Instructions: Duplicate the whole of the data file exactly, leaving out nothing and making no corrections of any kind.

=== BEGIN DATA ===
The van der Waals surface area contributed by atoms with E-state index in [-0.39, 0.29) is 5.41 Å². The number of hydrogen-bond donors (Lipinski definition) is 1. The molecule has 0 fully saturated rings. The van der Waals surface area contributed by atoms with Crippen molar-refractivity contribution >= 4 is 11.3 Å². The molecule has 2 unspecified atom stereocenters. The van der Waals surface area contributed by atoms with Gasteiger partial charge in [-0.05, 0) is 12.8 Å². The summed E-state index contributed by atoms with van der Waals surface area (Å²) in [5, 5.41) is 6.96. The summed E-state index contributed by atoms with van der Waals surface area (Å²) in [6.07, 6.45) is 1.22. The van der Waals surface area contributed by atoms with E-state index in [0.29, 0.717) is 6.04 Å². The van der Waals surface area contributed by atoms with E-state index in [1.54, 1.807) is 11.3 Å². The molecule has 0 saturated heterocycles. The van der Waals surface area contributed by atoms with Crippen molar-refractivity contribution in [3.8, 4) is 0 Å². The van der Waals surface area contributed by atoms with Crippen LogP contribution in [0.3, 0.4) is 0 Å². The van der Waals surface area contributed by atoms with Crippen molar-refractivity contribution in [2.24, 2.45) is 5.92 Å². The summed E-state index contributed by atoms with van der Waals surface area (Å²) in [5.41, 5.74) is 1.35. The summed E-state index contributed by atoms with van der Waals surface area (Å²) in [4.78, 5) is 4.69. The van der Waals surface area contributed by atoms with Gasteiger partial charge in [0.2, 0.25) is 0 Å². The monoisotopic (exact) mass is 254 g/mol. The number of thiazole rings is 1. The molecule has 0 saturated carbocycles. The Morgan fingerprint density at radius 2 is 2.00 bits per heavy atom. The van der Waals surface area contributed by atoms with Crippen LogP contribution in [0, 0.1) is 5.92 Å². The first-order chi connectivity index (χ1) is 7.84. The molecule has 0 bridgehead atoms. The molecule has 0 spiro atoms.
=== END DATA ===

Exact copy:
The van der Waals surface area contributed by atoms with E-state index in [-0.39, 0.29) is 5.41 Å². The number of hydrogen-bond donors (Lipinski definition) is 1. The molecule has 0 fully saturated rings. The van der Waals surface area contributed by atoms with Crippen molar-refractivity contribution >= 4 is 11.3 Å². The molecule has 2 unspecified atom stereocenters. The van der Waals surface area contributed by atoms with Gasteiger partial charge in [-0.05, 0) is 12.8 Å². The summed E-state index contributed by atoms with van der Waals surface area (Å²) in [5, 5.41) is 6.96. The summed E-state index contributed by atoms with van der Waals surface area (Å²) in [6.07, 6.45) is 1.22. The van der Waals surface area contributed by atoms with E-state index in [0.29, 0.717) is 6.04 Å². The van der Waals surface area contributed by atoms with E-state index in [1.54, 1.807) is 11.3 Å². The molecule has 0 saturated heterocycles. The van der Waals surface area contributed by atoms with Crippen molar-refractivity contribution in [3.8, 4) is 0 Å². The van der Waals surface area contributed by atoms with Crippen LogP contribution in [0.3, 0.4) is 0 Å². The van der Waals surface area contributed by atoms with Crippen molar-refractivity contribution in [2.24, 2.45) is 5.92 Å². The summed E-state index contributed by atoms with van der Waals surface area (Å²) in [5.41, 5.74) is 1.35. The summed E-state index contributed by atoms with van der Waals surface area (Å²) in [4.78, 5) is 4.69. The van der Waals surface area contributed by atoms with Gasteiger partial charge in [0.2, 0.25) is 0 Å². The monoisotopic (exact) mass is 254 g/mol. The number of thiazole rings is 1. The molecule has 0 saturated carbocycles. The Morgan fingerprint density at radius 2 is 2.00 bits per heavy atom. The van der Waals surface area contributed by atoms with Crippen LogP contribution in [0, 0.1) is 5.92 Å². The first-order chi connectivity index (χ1) is 7.84. The molecule has 0 bridgehead atoms. The molecule has 0 spiro atoms.